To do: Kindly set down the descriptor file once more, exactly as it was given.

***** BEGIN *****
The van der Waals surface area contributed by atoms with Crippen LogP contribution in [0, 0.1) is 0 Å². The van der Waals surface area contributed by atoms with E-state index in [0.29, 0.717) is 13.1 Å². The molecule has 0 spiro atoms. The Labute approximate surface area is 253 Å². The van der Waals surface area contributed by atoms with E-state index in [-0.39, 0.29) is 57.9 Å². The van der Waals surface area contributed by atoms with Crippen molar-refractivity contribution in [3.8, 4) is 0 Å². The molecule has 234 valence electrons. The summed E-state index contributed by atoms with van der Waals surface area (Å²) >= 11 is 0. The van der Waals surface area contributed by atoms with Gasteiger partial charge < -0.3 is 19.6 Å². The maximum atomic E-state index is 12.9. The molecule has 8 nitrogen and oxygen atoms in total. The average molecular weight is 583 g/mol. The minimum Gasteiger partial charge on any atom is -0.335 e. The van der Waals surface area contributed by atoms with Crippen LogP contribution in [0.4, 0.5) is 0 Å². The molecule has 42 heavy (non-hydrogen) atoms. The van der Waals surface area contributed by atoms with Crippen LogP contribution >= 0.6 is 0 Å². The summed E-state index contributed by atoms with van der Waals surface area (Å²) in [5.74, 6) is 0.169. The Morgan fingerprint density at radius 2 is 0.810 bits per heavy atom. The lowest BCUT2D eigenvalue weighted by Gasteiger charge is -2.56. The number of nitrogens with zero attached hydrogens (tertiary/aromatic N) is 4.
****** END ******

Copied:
The van der Waals surface area contributed by atoms with Crippen LogP contribution in [0, 0.1) is 0 Å². The van der Waals surface area contributed by atoms with E-state index in [0.29, 0.717) is 13.1 Å². The molecule has 0 spiro atoms. The Labute approximate surface area is 253 Å². The van der Waals surface area contributed by atoms with E-state index in [-0.39, 0.29) is 57.9 Å². The van der Waals surface area contributed by atoms with Crippen molar-refractivity contribution in [3.8, 4) is 0 Å². The molecule has 234 valence electrons. The summed E-state index contributed by atoms with van der Waals surface area (Å²) >= 11 is 0. The van der Waals surface area contributed by atoms with Gasteiger partial charge < -0.3 is 19.6 Å². The maximum atomic E-state index is 12.9. The molecule has 8 nitrogen and oxygen atoms in total. The average molecular weight is 583 g/mol. The minimum Gasteiger partial charge on any atom is -0.335 e. The van der Waals surface area contributed by atoms with Crippen LogP contribution in [0.4, 0.5) is 0 Å². The molecule has 42 heavy (non-hydrogen) atoms. The van der Waals surface area contributed by atoms with Crippen LogP contribution >= 0.6 is 0 Å². The summed E-state index contributed by atoms with van der Waals surface area (Å²) in [5.74, 6) is 0.169. The Morgan fingerprint density at radius 2 is 0.810 bits per heavy atom. The lowest BCUT2D eigenvalue weighted by Gasteiger charge is -2.56. The number of nitrogens with zero attached hydrogens (tertiary/aromatic N) is 4.